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Elizabeth Hardwick

By Richard Howard

There are three novels by her, only two, really, The Ghostly Lover and The Simple Truth, inceptional entertaining sleuthings of an inspired gossip, a woman who observed that “I’d rather talk about other people, or as we gossips like to say, character analysis”; the third is her masterpiece, that fiction of 1979 which her various publishers have enjoyed calling a novel, though only Philip Roth among the fanatics of Sleepless Nights (Sontag, Didion, McCarthy) has insisted on the book’s genre as a refuge for his enthusiasm.

And there are four books (A View of my Own, Seduction and Betrayal, Bartleby in Manhattan, and Sight-Readings) of what we flinch, again, from calling criticism, such a reductive term for the kind of wisdom, of pleasure, of voiced essays centered on reading. (And just before silence, a book which joins Olson’s Call Me Ishmael to make the other best book on Melville, each less than 100 pages.) But not always centered on reading. In her first book of essays “on literature and society,” she warns us, by calling it A View of My Own, of the dangers (for readers) of a literary vocation as implicit as this: the portrait (Robert Silvers published it in Harper’s before the NYRB was even a gleam in Jason Epstein’s eye) of the city of Boston, “a place defective, out of date, vain and lazy. But if you’re not in a hurry it has a secret appeal.” In 20 pages she does what neither Tocqueville nor Fanny Trollope could do for an American city, and not only in 1962. Just a couple of years ago Elizabeth Hardwick did it again: in “New York City: Crash Course” she wrote what I should have considered impossible—in 10 pages a life study (thank you, Cal) of this place notorious for its defeat of analysis, of description. Here is the sound of how she does it, the third paragraph of the first page, a rhapsody on “the beautiful word Shelter”:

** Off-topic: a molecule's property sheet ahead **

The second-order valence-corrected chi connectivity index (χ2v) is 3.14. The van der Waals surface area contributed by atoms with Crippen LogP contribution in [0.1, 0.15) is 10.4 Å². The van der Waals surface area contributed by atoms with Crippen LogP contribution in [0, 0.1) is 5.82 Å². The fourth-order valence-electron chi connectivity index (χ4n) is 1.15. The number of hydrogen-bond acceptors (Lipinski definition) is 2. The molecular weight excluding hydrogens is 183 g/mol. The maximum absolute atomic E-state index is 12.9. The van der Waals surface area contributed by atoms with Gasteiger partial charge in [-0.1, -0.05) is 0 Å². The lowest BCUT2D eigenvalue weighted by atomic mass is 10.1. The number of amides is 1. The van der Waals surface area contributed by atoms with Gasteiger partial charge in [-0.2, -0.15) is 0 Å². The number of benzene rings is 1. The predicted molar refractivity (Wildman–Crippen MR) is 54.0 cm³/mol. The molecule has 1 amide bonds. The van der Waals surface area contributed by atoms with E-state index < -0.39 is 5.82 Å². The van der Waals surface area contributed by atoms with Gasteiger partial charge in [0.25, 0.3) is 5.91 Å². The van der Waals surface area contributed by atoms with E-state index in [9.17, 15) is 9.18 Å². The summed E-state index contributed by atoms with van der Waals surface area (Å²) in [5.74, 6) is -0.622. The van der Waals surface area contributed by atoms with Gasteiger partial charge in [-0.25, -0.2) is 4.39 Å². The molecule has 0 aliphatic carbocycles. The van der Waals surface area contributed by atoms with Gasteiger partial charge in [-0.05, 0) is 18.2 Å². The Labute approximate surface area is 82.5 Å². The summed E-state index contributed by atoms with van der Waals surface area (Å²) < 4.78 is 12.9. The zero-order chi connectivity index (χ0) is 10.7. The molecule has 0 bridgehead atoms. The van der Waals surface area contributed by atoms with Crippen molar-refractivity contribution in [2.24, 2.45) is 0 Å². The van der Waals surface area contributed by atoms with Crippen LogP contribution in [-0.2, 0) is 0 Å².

Will you not come with me to the Shelter on this icy evening, dear, old homeless one, stuffed into your bag of rags and surrounded by up-standing pieces of cardboard, making as it were a sort of private room on the frieze of concrete near a corner or before a storefront? No, you fucking little rat-faced volunteer on vacation from the country club of Wellesley College or piling up credit at the Fordham School of Social Work. I’ll die before I’ll take my bag upon bag of nameless litter, my mangy head, my own, my leprous legs, purple, scabbed and swollen, my numbed, crooked fingers, myself, to the City Shelter, or flophouse, whatever you call it.

It pains me not to read you the next paragraph and the next, but fortunately for my pain as for my pleasure, every reader in this hall knows already that Elizabeth Hardwick was the finest prose writer in America in the eighty some years we had her with us, and that her books of what she called essays and that book of her own life viewed from outside which she called Sleepless Nights are monuments of unaging… intellect, yes, but intellect made wisdom by folly and passion and love of the language that alone achieves those things.

Read at the Academy Dinner Meeting on April 9, 2008.

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